The proposed research program reflects the research of the Principal Investigator, Michael P. Pollastri and his collaborator Dr. Robert Campbell at the Marine Biological Laboratory at Woods Hole in development of new compounds that hold promise as therapeutics for neglected diseases. In particular, since the genome for Trypanosoma brucei (the causative parasite for Human African Trypanosomiasis (HAT)) and T. cruzi (which causes Chagas disease) have been recently elucidated, a number of potentially therapeutically-relevant molecular targets have been identified. Moreover, several of these molecular targets display a moderate-to- high level of homology to orthologous human targets that have been well-explored in the biopharmaceutical industry for the treatment of human disease. The overarching goal of this project is to develop compounds that display a high level of inhibition of two trypanosomal phosphodiesterases, TbrPDEB1 and TbrPDEB2, enzymes that have been previously demonstrated by validation experiments (RNAi) to be required for parasite virulence. These parasitic enzymes show ~30-35% homology to, and the parasitic enzyme active sites are highly similar to those of the human enzymes. This project will seek to (1) purify and biochemically characterize the parasitic enzymes TbrPDEB1 and TbrPDEB2 to establish cell-free assays suitable for testing compounds for inhibitory activity during hit and lead optimization, (2) identify the best class of existing hPDE inhibitors for pursuit by medicinal chemistry optimization, and (3) optimize potent, selective inhibitor compounds that have in vivo activity (tested in collaboration with the World Health Organization) for the oral dosing and blood brain barrier penetration essential for activity in the most severe forms of HAT. This project is intended to deliver compounds suitable for consideration as clinical candidates. Recognizing that the optimization of compounds from screening for this purpose is a major gap in drug discovery for neglected diseases the investigators have designed the project to i) focus on meeting the clear Target Product Profile established by WHO for HAT and ii) promote and involve collaboration from experts from industry drug discovery, recombinant enzyme production and characterization, medicinal chemistry, ADME optimization, and the assessment of compounds against hit and lead criteria in well-established in vitro and in vivo models of the primary indication HAT. The investigators will also utilize data sharing practices already established in the community of researchers working on other neglected disease targets, so that the work can contribute to additional efforts against HAT and other illnesses that compromise the overall quality of global health. Human African trypanosomiasis (HAT), also known as Sleeping Sickness, is a serious affliction that affects up to 300,000-500,000 people per year in sub-Saharan Africa, leading to approximately 60,000 deaths annually. A parasitic disease transmitted by the bite of an inflected tsetse fly, HAT is fatal if untreated, yet current drug therapies are not optimal from the perspective of toxicity, dosage regimens, or cost. All of these limitations contribute to lower rates of patient compliance, reducing the likelihood of successful treatments. This project will validate and develop a class of compounds that inhibit two key phosphodiesterase enzymes that have been identified in Trypanosoma sp. and been implicated in parasite viability. Guided by previous results from drug discovery programs that have targeted the human version of these enzymes, we will develop new compounds that target these parasitic enzymes in order to (1) confirm that their inhibition by small molecule drugs leads to parasite death, and (2) produce new drug substances for advancement into clinical studies for this disease.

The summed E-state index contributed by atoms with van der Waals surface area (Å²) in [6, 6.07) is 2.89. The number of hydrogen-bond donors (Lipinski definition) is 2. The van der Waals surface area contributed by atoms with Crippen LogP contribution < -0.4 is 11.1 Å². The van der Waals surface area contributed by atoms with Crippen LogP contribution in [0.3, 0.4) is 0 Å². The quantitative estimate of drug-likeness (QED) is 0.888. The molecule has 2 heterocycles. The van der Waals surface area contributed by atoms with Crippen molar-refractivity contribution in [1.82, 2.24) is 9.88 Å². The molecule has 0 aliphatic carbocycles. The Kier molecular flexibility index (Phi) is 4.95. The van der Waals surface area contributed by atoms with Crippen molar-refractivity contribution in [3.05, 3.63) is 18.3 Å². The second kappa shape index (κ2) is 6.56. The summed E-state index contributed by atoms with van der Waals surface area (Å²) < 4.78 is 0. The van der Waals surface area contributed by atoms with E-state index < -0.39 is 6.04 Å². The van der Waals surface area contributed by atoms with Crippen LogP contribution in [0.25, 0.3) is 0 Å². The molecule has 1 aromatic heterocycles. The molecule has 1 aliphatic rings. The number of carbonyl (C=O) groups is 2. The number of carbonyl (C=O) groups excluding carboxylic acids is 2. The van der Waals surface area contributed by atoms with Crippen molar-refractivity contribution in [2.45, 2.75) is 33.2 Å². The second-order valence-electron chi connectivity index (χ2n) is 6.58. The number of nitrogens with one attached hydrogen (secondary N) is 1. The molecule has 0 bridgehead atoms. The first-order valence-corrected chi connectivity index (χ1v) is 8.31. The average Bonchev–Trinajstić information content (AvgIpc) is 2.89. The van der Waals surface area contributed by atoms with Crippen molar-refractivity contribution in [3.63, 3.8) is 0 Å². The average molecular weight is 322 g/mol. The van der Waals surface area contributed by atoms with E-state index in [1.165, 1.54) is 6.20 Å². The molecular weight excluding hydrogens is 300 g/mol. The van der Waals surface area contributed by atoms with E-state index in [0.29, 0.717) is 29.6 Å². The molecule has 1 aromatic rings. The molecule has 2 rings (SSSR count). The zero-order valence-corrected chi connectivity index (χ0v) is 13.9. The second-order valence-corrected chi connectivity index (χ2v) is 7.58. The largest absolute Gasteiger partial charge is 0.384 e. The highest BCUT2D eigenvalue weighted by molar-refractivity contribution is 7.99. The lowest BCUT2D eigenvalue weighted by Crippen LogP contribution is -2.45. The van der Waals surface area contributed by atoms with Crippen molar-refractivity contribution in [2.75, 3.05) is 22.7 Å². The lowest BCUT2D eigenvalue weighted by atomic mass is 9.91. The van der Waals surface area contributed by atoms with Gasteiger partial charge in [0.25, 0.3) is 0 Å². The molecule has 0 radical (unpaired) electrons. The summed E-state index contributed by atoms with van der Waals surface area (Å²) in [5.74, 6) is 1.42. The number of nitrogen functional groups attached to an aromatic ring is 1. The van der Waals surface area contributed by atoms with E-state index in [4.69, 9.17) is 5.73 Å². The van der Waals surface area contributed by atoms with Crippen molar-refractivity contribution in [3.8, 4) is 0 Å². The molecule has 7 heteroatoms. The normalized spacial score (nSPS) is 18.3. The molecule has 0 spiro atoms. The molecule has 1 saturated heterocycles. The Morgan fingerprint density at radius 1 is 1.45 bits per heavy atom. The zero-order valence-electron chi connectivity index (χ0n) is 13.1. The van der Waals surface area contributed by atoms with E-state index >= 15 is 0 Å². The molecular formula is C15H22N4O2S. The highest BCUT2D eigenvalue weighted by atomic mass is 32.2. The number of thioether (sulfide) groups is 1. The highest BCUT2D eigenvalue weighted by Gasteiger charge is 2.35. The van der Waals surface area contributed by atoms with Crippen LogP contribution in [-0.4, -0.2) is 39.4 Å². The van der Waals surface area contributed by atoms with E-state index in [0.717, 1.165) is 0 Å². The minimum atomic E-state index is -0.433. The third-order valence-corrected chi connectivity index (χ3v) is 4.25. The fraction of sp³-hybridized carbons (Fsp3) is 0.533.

Public Health Relevance